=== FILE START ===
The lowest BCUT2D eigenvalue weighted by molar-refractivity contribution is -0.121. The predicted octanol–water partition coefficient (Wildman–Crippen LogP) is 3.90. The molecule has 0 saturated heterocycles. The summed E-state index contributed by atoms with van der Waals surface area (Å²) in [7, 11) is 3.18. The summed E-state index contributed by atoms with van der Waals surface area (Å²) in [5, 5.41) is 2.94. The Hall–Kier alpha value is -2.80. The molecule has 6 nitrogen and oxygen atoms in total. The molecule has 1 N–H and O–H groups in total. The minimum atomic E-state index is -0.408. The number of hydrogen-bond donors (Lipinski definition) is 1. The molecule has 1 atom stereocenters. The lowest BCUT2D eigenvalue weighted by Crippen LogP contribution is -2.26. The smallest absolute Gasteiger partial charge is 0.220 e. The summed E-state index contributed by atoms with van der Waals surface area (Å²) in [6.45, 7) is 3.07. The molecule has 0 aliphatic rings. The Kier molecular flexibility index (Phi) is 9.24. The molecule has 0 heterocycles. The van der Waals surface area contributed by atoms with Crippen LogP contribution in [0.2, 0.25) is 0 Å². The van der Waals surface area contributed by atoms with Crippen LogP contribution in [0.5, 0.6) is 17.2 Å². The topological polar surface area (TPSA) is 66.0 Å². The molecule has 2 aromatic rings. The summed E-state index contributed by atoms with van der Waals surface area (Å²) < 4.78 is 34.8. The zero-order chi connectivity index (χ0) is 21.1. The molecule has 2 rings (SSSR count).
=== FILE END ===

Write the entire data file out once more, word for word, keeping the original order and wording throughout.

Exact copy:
The lowest BCUT2D eigenvalue weighted by molar-refractivity contribution is -0.121. The predicted octanol–water partition coefficient (Wildman–Crippen LogP) is 3.90. The molecule has 0 saturated heterocycles. The summed E-state index contributed by atoms with van der Waals surface area (Å²) in [7, 11) is 3.18. The summed E-state index contributed by atoms with van der Waals surface area (Å²) in [5, 5.41) is 2.94. The Hall–Kier alpha value is -2.80. The molecule has 6 nitrogen and oxygen atoms in total. The molecule has 1 N–H and O–H groups in total. The minimum atomic E-state index is -0.408. The number of hydrogen-bond donors (Lipinski definition) is 1. The molecule has 1 atom stereocenters. The lowest BCUT2D eigenvalue weighted by Crippen LogP contribution is -2.26. The smallest absolute Gasteiger partial charge is 0.220 e. The summed E-state index contributed by atoms with van der Waals surface area (Å²) in [6.45, 7) is 3.07. The molecule has 0 aliphatic rings. The Kier molecular flexibility index (Phi) is 9.24. The molecule has 0 heterocycles. The van der Waals surface area contributed by atoms with Crippen LogP contribution in [0.2, 0.25) is 0 Å². The van der Waals surface area contributed by atoms with Crippen LogP contribution in [0.5, 0.6) is 17.2 Å². The topological polar surface area (TPSA) is 66.0 Å². The molecule has 2 aromatic rings. The summed E-state index contributed by atoms with van der Waals surface area (Å²) < 4.78 is 34.8. The zero-order chi connectivity index (χ0) is 21.1. The molecule has 2 rings (SSSR count).